He closed his book, laid it on the table and took his teacup. He took some sips of the delicious tea, feeling how the hot liquid comforted him going down his throat. He rose from his seat and walked to the large window, and then he pulled one of the heavy curtains and secured it to the side, tying it with a thick golden cord that was attached to the wall. He leaned on the glass and taking another sip of his tea he watched the darkness of the night outside.
The glass was cold, but as it was raining the fogging has not reach it in spite of the remarkable difference in temperature. The rain was falling heavily emitting its characteristic sound, which was interrupted by the reply of the bells of a nearby church that sounded indicating the arrival of midnight. The lampposts futilely tried to illuminate the streets, but the heavy rain swallowed all its light and the city became lost inside a thick fog that glowed with a yellowish shine, dyed by the light emitted by the lampposts inside. A couple of guards made their patrols on the street despite the bad weather. He watched without interest what was happening in the streets and finally he raised his view, fixing it in the dark sky. It was the darkest hour of that cold night and although it was close to full moon, the night sky was as black as ebony, for the storm clouds blocked the moonlight. He sighed deeply longing for the silvery moonlight and finally turned away from the window, closing the curtains again. He walked to the desk and gently set his teacup beside the candelabrum that was lit over it, which was identical to the one that was on the table beside his seat. He sat on the chair and bended down opening one of the drawers of the desk. He took all objects from the drawer, leaving them haphazardly on the table, and when he had emptied it completely hit at its base, thereby opening a secret compartment in which there was a small book. With this mysterious book in hand he walked to the fragment of the bookshelf which was right behind his back and grabbed a book off it, introducing in its place the one he had brought from the secret compartment of the desktop. After doing so he turned back and returned to the desk. Behind him the huge shelf she creaked dully and a fragment of it separated from the rest, turning heavily ninety degrees, giving way to a dark secret passage. He picked up his teacup and the candelabra standing beside it on the desktop and went into the dark passage. He walked through a short narrow stone corridor, which was lit only by the candles he was carrying, until he reached a locked door. Next to that rocky door the wall formed a straight ledge, where he placed his candelabra, and with his free hand he pulled out an adorned golden key that he was carrying hung on his neck. He opened the heavy door and stepped inside the hidden chamber. The darkness in that room was even deeper than the darkness of a moonless night, since the light of the candelabra was only able to illuminate a few steps around him. However, he didn’t need the light to move around because he knew that chamber better than the palm of hand.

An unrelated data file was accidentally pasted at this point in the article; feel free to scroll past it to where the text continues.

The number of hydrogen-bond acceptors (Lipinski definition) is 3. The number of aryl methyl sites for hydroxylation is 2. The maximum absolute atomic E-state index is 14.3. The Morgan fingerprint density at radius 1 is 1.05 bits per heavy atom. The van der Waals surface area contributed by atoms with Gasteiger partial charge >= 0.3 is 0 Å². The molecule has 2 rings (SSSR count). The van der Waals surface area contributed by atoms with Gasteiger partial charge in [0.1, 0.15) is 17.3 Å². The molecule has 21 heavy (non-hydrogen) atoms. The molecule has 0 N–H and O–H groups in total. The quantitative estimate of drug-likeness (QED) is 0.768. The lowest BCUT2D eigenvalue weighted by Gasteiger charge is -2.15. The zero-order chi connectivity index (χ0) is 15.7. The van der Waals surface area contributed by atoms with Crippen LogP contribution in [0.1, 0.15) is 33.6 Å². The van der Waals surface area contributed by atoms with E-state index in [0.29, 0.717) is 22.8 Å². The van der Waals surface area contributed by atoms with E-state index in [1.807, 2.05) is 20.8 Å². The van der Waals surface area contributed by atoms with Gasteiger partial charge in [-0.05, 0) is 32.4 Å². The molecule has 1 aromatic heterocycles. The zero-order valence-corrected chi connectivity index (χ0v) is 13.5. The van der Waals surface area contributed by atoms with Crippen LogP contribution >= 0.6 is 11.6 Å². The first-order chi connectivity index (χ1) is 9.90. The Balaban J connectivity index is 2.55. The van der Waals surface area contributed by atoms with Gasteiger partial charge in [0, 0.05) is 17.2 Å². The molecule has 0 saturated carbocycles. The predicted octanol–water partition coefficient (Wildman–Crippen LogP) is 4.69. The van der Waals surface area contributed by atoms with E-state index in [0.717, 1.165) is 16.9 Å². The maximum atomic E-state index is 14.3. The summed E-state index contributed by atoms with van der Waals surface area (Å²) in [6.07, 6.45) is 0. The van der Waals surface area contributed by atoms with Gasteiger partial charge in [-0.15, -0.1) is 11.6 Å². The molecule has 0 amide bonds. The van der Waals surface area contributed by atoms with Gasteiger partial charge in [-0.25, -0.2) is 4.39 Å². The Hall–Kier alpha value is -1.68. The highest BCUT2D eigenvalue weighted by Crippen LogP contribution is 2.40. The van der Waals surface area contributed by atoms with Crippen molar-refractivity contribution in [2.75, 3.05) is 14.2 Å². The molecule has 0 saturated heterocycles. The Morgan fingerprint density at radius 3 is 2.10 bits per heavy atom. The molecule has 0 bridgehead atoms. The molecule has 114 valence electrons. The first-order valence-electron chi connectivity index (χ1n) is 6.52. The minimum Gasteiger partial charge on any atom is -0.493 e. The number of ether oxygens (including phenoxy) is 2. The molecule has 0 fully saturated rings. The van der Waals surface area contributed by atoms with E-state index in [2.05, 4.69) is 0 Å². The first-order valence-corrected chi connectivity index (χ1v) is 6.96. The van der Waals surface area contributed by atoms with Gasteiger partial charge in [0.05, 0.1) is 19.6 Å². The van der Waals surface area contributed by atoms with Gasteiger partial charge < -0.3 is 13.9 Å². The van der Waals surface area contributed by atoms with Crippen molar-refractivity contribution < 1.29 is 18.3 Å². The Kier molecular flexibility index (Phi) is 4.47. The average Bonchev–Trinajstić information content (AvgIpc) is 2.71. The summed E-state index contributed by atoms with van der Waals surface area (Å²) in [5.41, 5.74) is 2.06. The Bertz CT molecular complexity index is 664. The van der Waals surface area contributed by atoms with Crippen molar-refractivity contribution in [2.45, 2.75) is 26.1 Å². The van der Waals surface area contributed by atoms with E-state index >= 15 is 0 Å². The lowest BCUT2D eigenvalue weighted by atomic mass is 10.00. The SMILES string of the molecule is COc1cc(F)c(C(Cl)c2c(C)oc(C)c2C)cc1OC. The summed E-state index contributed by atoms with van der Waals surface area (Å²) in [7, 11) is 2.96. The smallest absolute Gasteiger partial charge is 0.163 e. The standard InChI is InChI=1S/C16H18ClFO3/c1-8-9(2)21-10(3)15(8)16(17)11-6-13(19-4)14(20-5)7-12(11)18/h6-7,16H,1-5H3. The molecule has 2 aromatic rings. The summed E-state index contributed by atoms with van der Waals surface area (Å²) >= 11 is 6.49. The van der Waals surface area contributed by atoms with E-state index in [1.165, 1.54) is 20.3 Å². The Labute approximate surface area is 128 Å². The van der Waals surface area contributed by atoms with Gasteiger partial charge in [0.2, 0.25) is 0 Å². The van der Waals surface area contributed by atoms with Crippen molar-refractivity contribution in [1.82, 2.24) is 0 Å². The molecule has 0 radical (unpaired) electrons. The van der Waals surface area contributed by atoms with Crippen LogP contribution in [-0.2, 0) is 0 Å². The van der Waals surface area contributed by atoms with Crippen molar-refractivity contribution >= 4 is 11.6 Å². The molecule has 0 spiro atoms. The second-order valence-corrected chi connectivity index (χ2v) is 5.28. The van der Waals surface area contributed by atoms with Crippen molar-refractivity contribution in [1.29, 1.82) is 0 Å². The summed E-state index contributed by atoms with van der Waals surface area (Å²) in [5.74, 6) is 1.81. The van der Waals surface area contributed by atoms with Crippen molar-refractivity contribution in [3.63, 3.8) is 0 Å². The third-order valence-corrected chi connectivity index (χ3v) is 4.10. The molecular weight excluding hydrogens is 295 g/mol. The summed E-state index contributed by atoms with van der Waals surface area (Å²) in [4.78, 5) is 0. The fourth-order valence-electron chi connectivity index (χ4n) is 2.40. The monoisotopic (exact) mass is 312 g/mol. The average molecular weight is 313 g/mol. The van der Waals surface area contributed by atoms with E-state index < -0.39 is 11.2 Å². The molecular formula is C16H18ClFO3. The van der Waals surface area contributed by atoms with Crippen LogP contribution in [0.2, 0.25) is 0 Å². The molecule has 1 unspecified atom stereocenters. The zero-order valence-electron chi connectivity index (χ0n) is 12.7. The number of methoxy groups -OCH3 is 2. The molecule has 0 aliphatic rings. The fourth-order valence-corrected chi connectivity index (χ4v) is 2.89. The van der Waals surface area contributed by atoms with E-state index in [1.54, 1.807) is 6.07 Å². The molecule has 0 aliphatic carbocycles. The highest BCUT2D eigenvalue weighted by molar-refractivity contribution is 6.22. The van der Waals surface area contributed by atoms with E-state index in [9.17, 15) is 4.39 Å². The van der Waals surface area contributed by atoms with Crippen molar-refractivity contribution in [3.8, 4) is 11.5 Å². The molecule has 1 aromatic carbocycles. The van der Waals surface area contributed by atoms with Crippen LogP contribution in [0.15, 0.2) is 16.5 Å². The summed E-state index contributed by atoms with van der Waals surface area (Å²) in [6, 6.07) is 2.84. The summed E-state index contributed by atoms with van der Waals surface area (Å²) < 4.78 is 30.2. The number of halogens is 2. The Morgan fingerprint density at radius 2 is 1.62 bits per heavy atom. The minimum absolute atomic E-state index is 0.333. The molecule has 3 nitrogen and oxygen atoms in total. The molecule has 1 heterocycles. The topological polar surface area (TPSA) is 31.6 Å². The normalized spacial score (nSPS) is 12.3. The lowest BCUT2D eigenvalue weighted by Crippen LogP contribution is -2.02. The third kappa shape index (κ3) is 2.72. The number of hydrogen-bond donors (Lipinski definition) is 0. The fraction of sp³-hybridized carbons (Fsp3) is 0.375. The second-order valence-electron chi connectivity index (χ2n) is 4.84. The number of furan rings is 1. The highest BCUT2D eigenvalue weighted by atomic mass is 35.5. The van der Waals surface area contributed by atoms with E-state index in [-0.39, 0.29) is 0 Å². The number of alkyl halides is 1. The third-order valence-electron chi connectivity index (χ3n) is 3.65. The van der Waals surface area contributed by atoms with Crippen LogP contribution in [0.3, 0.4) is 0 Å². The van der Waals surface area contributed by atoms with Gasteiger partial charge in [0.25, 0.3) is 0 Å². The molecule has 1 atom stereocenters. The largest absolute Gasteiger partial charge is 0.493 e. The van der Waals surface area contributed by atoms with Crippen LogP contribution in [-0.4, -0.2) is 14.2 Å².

In the middle of the hidden room there was a large wooden table, over it the was a huge and ancient opened book, its pages covered by bizarre drawings and signs next to a text written in a forbidden and forgotten language. The book was surrounded by tons of untidy papers. Several daggers were stabbed on the table, piercing its carefully polished surface, and in a corner there was a human skull preserved in a perfect condition. He left the candelabra and the teacup over the table, next to the skull, and plunged into the darkness of the room. When he came out he was carrying on his hands two small glass jars tightly sealed. One of them was filled with a thick and dark red liquid, and the other had inside something that faintly shone with a pure white light. He put the shining bottle on the tabled and opened the other one, pouring its content into his teacup; afterwards he did the same with the other bottle. That which was on the second jar fell to the bottom of the cup and sparkled as if it was a solitary star in the middle of the dark sky, but he stirred the contents of his cup with a teaspoon undoing that tiny glowing ball. He drunk the content of his cup in one single gulp and without wasting time he left the chamber taking the teacup and the candelabra. And, leaving everything as it was before, he left the library. The chimney fire extinguished and chamber went dark, hiding inside its terrible secret.